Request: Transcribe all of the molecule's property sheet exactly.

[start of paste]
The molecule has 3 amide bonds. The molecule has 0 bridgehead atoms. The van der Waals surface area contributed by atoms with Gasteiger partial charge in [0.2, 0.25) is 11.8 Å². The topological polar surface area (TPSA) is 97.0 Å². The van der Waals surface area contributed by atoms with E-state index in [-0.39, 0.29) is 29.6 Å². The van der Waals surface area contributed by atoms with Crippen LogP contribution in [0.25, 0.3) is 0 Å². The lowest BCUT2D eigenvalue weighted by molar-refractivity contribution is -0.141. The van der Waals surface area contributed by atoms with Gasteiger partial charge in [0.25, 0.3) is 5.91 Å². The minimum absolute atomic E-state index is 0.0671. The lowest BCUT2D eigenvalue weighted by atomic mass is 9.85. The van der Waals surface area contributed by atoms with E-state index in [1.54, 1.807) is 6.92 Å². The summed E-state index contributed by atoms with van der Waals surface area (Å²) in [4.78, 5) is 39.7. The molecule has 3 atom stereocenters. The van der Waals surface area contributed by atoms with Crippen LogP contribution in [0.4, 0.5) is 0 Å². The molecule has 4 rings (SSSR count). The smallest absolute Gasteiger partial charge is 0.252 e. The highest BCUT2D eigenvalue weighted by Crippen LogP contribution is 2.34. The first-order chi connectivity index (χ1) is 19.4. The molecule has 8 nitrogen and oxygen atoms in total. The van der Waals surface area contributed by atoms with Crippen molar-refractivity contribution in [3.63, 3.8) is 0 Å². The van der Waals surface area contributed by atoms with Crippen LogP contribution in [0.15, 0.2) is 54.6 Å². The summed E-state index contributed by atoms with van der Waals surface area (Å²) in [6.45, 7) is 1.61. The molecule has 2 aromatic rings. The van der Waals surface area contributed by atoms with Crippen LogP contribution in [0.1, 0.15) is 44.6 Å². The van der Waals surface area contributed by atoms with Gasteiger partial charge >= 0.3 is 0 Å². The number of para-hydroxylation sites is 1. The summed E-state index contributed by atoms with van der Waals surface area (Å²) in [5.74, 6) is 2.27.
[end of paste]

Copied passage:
The molecule has 3 amide bonds. The molecule has 0 bridgehead atoms. The van der Waals surface area contributed by atoms with Gasteiger partial charge in [0.2, 0.25) is 11.8 Å². The topological polar surface area (TPSA) is 97.0 Å². The van der Waals surface area contributed by atoms with E-state index in [-0.39, 0.29) is 29.6 Å². The van der Waals surface area contributed by atoms with Crippen LogP contribution in [0.25, 0.3) is 0 Å². The lowest BCUT2D eigenvalue weighted by molar-refractivity contribution is -0.141. The van der Waals surface area contributed by atoms with Gasteiger partial charge in [0.25, 0.3) is 5.91 Å². The minimum absolute atomic E-state index is 0.0671. The lowest BCUT2D eigenvalue weighted by atomic mass is 9.85. The van der Waals surface area contributed by atoms with E-state index in [1.54, 1.807) is 6.92 Å². The summed E-state index contributed by atoms with van der Waals surface area (Å²) in [4.78, 5) is 39.7. The molecule has 3 atom stereocenters. The van der Waals surface area contributed by atoms with Crippen LogP contribution in [0.4, 0.5) is 0 Å². The molecule has 4 rings (SSSR count). The smallest absolute Gasteiger partial charge is 0.252 e. The highest BCUT2D eigenvalue weighted by Crippen LogP contribution is 2.34. The first-order chi connectivity index (χ1) is 19.4. The molecule has 8 nitrogen and oxygen atoms in total. The van der Waals surface area contributed by atoms with Crippen molar-refractivity contribution in [3.63, 3.8) is 0 Å². The van der Waals surface area contributed by atoms with Crippen LogP contribution in [0.15, 0.2) is 54.6 Å². The summed E-state index contributed by atoms with van der Waals surface area (Å²) in [6.45, 7) is 1.61. The molecule has 2 aromatic rings. The van der Waals surface area contributed by atoms with Crippen LogP contribution in [0.1, 0.15) is 44.6 Å². The van der Waals surface area contributed by atoms with Gasteiger partial charge >= 0.3 is 0 Å². The number of para-hydroxylation sites is 1. The summed E-state index contributed by atoms with van der Waals surface area (Å²) in [5.74, 6) is 2.27.